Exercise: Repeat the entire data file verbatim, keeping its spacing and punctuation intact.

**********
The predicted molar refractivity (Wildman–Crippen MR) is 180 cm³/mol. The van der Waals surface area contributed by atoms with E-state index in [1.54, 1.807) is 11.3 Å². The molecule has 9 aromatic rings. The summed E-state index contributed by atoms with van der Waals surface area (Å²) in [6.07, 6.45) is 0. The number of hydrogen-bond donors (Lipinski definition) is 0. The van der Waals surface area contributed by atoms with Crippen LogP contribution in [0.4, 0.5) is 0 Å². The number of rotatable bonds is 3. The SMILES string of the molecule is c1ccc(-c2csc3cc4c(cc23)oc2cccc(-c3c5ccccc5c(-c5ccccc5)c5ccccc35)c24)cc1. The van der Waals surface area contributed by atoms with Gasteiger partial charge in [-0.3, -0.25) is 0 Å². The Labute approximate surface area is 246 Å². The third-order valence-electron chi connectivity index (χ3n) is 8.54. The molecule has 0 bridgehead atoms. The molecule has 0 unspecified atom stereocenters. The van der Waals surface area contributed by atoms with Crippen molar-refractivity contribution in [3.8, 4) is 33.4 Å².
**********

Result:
The predicted molar refractivity (Wildman–Crippen MR) is 180 cm³/mol. The van der Waals surface area contributed by atoms with E-state index in [1.54, 1.807) is 11.3 Å². The molecule has 9 aromatic rings. The summed E-state index contributed by atoms with van der Waals surface area (Å²) in [6.07, 6.45) is 0. The number of hydrogen-bond donors (Lipinski definition) is 0. The van der Waals surface area contributed by atoms with Crippen LogP contribution in [0.4, 0.5) is 0 Å². The number of rotatable bonds is 3. The SMILES string of the molecule is c1ccc(-c2csc3cc4c(cc23)oc2cccc(-c3c5ccccc5c(-c5ccccc5)c5ccccc35)c24)cc1. The van der Waals surface area contributed by atoms with Gasteiger partial charge in [-0.3, -0.25) is 0 Å². The Labute approximate surface area is 246 Å². The third-order valence-electron chi connectivity index (χ3n) is 8.54. The molecule has 0 bridgehead atoms. The molecule has 0 unspecified atom stereocenters. The van der Waals surface area contributed by atoms with Crippen molar-refractivity contribution in [3.8, 4) is 33.4 Å².